Depth is something that I had expected would come across a little bit better than it does. But, barring some of the more grandiose wide-shots of the city walls and the surrounding Cursed Earth and of the vast metropolis, from a variety of angles and velocities (the Lawmaster chase), the film can still seem a little bit flat. This isn't really a complaint though, I merely anticipated more three-dimensionality all round. This said, there are a couple of standout shots that bring the image to life – such as the cut from Rico gunning down the prison guards to the zoom-in on Dredd showing off his shooting skills at the academy.
About the only thing that lets the image transfer down is some occasional shimmering from patterned surfaces during panning shots – building structures and steel poles in some of the fly-overs, for example. Other than that, this is a fantastic transfer that gets a strong 9 out of 10 from me.
The disc defaults to German, but a terrific English DTS-HD MA 5.1 track is only a button-click away. As with the video transfer, the audio is of a rich and dynamic quality that brings the Stallone movie thunderously into the new age with its head held high. Judge Dredd is, by nature, a bombastic movie, and this means that we crave, and thankfully receive plenty of broadly presented deep bass reverberations, lots of crashing impacts, finely directional zigzagging gunfire and gut-punching explosions, all accompanied by a propulsive and excitingly rendered Alan Silvestri score.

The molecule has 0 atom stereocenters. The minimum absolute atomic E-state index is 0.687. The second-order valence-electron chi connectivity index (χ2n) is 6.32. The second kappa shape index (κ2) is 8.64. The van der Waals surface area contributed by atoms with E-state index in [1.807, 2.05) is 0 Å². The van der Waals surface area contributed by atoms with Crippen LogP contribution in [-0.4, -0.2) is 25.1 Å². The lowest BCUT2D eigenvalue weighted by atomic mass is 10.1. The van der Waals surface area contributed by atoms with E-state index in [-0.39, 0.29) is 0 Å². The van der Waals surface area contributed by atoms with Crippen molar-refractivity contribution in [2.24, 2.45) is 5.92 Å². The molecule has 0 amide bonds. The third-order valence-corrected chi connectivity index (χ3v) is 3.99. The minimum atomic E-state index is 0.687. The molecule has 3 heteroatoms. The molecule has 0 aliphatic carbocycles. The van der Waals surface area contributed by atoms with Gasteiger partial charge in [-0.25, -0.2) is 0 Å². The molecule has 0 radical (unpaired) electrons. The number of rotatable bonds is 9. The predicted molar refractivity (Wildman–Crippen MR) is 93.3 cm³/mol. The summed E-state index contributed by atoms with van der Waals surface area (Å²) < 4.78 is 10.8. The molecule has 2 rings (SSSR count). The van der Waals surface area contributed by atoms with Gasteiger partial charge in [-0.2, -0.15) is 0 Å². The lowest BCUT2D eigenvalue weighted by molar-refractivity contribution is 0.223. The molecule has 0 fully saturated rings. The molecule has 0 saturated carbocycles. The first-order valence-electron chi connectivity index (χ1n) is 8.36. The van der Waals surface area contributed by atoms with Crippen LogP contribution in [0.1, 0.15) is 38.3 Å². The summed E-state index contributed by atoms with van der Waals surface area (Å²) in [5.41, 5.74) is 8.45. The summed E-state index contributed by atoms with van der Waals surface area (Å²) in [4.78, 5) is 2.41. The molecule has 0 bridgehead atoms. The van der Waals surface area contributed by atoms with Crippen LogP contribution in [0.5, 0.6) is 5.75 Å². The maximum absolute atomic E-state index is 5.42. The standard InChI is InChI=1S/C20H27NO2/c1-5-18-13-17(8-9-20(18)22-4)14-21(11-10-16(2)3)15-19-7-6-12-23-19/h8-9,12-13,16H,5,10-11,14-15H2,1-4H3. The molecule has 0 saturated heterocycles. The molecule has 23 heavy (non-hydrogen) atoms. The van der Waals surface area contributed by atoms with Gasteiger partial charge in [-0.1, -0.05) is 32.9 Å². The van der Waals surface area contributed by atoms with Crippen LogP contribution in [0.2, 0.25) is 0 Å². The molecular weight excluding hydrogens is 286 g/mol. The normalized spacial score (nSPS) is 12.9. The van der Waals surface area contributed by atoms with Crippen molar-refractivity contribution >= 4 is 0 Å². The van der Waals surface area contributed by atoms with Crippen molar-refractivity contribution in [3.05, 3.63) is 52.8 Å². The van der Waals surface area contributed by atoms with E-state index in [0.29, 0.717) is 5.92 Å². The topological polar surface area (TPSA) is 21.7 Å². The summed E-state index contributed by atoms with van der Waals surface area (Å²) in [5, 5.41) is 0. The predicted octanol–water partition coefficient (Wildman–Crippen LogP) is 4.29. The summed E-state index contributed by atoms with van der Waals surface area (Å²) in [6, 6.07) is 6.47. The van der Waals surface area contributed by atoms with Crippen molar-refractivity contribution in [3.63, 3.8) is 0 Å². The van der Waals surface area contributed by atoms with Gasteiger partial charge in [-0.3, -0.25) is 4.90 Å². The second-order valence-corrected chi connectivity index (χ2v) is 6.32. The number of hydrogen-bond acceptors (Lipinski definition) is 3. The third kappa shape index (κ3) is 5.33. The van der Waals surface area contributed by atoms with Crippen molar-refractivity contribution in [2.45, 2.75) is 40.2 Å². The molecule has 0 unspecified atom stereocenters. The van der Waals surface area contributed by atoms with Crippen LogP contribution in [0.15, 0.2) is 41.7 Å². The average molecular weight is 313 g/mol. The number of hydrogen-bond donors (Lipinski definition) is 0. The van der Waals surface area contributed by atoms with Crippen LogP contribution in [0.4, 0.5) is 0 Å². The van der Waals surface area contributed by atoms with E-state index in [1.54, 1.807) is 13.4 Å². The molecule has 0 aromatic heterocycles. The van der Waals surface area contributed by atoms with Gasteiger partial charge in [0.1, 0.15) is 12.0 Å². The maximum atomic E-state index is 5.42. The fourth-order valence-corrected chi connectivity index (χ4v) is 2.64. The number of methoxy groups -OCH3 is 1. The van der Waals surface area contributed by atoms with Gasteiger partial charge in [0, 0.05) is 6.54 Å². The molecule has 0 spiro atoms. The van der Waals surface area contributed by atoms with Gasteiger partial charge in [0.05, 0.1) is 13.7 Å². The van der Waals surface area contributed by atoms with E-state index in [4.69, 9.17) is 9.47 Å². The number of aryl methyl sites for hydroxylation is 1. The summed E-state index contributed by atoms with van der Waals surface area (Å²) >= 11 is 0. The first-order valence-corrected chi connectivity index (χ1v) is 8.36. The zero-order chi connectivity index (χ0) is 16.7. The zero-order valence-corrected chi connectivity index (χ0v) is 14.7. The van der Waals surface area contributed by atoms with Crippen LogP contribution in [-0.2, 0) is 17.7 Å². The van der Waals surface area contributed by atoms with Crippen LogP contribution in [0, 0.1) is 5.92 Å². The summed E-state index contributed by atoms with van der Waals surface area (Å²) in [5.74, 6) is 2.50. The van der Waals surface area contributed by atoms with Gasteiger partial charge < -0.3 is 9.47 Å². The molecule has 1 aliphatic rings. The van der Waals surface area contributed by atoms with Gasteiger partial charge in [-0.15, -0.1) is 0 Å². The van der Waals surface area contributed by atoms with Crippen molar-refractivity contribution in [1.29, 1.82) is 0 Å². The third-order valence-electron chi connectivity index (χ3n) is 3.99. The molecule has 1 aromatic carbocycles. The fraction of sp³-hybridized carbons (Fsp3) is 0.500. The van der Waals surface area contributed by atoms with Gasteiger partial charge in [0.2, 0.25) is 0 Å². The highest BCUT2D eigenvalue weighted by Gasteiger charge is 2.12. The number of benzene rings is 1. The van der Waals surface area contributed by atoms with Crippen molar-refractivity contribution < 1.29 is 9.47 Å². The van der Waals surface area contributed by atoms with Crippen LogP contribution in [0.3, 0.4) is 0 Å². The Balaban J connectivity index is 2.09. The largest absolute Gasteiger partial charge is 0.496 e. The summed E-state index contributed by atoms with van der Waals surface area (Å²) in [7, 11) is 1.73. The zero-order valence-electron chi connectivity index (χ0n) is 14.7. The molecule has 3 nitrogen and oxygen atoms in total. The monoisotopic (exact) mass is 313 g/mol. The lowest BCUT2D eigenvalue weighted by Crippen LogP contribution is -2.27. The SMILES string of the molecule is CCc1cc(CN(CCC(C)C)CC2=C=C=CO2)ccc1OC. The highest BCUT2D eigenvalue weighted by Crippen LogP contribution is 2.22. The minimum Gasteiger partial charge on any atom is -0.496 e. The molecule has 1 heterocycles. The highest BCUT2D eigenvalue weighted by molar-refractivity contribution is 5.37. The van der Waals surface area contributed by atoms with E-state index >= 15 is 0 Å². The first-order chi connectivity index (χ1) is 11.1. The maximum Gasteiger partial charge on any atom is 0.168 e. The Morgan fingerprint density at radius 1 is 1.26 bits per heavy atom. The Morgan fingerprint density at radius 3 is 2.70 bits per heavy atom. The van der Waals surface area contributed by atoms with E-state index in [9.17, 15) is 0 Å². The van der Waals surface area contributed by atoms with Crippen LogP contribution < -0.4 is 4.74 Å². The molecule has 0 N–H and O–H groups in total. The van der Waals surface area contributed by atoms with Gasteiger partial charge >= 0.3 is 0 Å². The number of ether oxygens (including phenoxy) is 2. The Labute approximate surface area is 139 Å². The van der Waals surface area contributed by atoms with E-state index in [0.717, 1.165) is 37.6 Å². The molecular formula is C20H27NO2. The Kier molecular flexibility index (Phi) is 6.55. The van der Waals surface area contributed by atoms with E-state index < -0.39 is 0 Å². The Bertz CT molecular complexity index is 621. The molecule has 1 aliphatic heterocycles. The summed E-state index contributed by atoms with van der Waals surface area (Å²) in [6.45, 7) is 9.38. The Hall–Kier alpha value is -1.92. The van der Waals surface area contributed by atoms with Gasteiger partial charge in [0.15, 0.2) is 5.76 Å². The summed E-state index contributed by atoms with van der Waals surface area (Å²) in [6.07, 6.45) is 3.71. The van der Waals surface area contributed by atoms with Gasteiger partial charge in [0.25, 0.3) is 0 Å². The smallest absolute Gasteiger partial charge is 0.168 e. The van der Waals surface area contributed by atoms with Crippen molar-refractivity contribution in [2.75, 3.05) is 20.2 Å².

Fly-overs reach across the ceiling and are well taken up by the rear speakers for a natural-sounding transition. The big crash of the prison shuttle, the movement of the Mega-Cab that Fergie takes a ride in at the start, and the Lawmaster sky pursuit are great examples of roaring sonic dexterity equipped with fine directionality and force. The ball of fire scooting down the waste tunnels as Dredd and his goofy sidekick attempt to break back into the city has enough searing weight and propulsion for you to feel the heat coming towards you. We get as much of a shock as that cocky rich-kid as we all witness Dredd blowing his glamour-car to smithereens – the explosion just one of many that provide wonderful delights for the speakers to savour. Bass levels are rewardingly deep and rumbling. The sub certainly gets some action out of this track.